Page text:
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Won’t somebody please think of the footballers?

We often talk about the harm the gambling industry inflicts upon ‘ordinary’ football fans, and rightly so, but what about the industry’s impact on professional footballers? 

Words by Tom Fleming

Countless fans are harmed by constant exposure to gambling adverts and marketing, so surely players are too? 

Over the past few years, there have been several high-profile cases involving breaches of the Football Association’s (FA) betting guidelines, including Joey Barton, Daniel Sturridge, and Kieran Trippier.  

A recent report, Evening the Odds, provides an in-depth analysis of all the breaches of the FA’s betting guidelines listed on their website. Based on all available data since the 2014/15 season, the report found that:

  • There were 101 betting offences listed on the FA website (at the time of writing, in March 2021)
  • Apart from the 2018/19 season, cases have risen dramatically year on year 

The report highlighted that gambling addiction was a concerning factor in many of the cases:

“Worryingly, 26% of Regulatory Commissions cited addiction or “problem gambling” as a mitigating factor when considering sanction. More worrying still, this number does not include cases in which gambling addiction was raised as an issue but, ultimately, did not contribute to the mitigating factors in the case. It is therefore likely that addiction is a factor in around a third of cases.”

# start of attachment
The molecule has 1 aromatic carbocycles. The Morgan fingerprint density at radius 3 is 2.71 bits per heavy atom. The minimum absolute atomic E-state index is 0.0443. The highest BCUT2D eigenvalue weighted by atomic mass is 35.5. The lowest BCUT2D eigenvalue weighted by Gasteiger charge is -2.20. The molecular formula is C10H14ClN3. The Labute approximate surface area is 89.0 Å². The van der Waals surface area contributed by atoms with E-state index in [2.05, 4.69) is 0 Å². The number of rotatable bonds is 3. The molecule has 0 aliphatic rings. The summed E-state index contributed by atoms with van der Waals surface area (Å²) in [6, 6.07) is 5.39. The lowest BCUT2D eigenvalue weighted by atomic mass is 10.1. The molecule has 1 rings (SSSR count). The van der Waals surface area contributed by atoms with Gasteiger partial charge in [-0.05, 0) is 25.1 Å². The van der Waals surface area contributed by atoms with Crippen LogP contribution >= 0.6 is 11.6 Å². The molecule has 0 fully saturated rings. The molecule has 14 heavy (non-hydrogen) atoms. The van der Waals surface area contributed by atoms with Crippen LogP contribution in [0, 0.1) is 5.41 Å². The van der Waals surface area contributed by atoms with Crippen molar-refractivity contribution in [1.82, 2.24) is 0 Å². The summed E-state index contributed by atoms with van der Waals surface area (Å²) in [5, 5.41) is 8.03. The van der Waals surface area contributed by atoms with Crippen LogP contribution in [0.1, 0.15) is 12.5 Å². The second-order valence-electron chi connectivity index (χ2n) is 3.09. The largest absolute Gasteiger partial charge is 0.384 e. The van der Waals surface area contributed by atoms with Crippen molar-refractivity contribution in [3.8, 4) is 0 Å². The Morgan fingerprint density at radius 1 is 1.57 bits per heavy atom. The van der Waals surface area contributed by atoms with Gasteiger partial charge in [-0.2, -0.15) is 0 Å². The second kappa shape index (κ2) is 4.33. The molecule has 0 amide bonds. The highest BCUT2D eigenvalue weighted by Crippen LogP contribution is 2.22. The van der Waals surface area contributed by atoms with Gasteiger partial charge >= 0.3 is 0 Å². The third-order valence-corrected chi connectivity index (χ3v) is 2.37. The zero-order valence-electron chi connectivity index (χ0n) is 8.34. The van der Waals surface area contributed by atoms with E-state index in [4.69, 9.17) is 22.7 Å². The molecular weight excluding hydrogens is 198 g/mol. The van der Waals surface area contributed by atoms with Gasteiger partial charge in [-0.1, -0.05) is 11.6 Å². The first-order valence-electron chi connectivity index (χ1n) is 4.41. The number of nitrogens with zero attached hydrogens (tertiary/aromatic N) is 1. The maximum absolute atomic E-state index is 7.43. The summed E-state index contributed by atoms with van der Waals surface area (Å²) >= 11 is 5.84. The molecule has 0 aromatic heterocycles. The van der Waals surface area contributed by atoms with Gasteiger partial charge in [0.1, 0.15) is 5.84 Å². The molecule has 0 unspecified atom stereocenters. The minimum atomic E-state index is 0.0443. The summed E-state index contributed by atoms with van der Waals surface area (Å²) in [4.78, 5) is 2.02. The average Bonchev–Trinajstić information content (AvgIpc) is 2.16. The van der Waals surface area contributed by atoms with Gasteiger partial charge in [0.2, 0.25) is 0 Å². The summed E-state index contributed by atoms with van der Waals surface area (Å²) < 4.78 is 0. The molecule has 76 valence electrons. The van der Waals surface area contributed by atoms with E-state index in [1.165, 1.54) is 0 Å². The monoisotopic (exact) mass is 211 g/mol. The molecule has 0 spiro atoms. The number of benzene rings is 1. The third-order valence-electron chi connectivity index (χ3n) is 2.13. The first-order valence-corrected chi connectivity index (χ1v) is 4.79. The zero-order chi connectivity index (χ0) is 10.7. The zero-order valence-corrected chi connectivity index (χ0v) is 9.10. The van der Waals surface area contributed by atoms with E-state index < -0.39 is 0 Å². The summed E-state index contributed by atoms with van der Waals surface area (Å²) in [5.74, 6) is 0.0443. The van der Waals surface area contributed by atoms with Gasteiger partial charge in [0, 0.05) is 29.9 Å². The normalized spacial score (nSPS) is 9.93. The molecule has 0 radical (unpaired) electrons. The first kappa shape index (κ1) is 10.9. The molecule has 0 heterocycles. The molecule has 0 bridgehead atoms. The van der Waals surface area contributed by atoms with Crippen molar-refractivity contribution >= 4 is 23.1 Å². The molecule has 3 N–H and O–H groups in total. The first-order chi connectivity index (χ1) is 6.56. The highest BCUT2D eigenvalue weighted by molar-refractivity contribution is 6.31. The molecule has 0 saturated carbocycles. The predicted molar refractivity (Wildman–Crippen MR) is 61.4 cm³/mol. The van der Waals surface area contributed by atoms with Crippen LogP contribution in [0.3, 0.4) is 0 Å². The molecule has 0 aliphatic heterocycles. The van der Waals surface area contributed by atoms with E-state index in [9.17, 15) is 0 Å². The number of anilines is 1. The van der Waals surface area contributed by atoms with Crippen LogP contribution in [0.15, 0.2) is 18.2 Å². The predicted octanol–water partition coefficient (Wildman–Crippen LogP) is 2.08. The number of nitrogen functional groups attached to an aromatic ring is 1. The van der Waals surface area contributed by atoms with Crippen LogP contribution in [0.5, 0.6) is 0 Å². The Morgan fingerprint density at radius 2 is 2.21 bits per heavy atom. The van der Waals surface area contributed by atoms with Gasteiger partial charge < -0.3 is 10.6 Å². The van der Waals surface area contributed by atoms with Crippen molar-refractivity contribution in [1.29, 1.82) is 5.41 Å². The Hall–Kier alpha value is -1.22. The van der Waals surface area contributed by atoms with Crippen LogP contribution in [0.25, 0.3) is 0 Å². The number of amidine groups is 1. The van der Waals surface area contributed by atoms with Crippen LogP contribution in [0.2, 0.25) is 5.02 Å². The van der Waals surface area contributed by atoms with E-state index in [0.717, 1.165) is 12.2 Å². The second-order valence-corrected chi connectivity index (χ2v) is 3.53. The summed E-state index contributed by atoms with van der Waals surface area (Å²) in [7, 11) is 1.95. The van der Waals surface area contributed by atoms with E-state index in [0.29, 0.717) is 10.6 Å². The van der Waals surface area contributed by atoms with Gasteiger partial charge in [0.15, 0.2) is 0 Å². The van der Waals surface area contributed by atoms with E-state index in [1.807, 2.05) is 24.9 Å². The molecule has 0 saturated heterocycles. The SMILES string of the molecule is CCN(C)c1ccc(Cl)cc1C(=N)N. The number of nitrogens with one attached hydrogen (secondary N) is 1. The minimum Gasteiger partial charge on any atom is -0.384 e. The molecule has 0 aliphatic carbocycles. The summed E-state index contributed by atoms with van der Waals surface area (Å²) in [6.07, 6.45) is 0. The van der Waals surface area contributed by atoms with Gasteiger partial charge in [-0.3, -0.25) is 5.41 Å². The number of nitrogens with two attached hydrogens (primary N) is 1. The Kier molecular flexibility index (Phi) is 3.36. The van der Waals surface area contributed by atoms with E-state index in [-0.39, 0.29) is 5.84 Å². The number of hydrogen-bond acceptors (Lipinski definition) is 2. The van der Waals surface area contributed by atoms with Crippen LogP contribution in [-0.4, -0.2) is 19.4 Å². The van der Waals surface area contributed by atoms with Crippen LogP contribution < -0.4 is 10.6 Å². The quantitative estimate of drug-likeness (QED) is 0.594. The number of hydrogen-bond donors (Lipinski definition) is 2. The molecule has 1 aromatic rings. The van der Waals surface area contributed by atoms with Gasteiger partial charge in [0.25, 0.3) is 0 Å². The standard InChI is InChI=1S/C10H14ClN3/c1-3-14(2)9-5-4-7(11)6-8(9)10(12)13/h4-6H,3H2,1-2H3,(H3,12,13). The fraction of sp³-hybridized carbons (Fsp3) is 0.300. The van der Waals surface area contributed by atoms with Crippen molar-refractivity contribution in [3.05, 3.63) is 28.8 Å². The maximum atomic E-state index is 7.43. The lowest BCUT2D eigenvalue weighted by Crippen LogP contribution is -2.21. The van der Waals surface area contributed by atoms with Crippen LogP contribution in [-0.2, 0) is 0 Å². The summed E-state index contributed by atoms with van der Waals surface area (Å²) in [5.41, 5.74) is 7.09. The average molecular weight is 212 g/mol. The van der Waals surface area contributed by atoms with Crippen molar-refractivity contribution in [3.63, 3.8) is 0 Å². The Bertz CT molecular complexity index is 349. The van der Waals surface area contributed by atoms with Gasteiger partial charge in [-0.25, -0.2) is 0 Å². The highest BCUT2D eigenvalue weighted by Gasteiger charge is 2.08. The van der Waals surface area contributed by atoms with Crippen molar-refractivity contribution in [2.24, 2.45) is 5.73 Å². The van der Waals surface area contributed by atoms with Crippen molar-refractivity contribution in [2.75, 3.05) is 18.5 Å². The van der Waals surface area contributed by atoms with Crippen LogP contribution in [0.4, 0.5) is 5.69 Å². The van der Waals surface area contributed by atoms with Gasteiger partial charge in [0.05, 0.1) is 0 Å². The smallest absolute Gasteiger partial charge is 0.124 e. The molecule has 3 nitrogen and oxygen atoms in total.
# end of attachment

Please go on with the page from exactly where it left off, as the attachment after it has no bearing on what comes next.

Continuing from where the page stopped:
The increasingly intertwined relationship between football and gambling cannot be overlooked as a factor in these offences. Gambling culture is reportedly rife in professional football, and it seems this harmful environment is facilitating addiction amongst both fans and players. Given that it affects many supporters, it would be naïve to think that the incessant promotion of gambling doesn’t affect the players. The report cites football’s gambling culture as a serious source of wider concern:

“The high number of cases in which addiction is a feature will also contribute to ongoing conversations surrounding the uneasy relationship between football and gambling. Indeed, a number of the cases referred to a perception that gambling is very much part of the culture of the game. If that culture is leading to addiction problems for Participants who are specifically prohibited from betting, it is possible that the effect of football’s “gambling culture” in the wider population may be even more severe.”

It is clear from the report’s findings that gambling addiction can affect anyone, including professional footballers. Aside from comprising the integrity of the sport, the report highlights the growing danger of gambling addiction, and the need for change in how gambling addiction is perceived, concluding:

“This raises the question: should Commissions be more consistent in their treatment of gambling addiction as a mitigating factor? As the expert testimony in Barton made clear, addiction impairs a Participant’s ability to make informed choices. Whilst the degree to which an individual’s decision-making is affected will be a question of fact which will vary in each case, the discretion accorded to Regulatory Commissions is sufficiently broad to allow them to take this into account, and addiction should be treated as a mitigating factor in all but the rarest of cases.”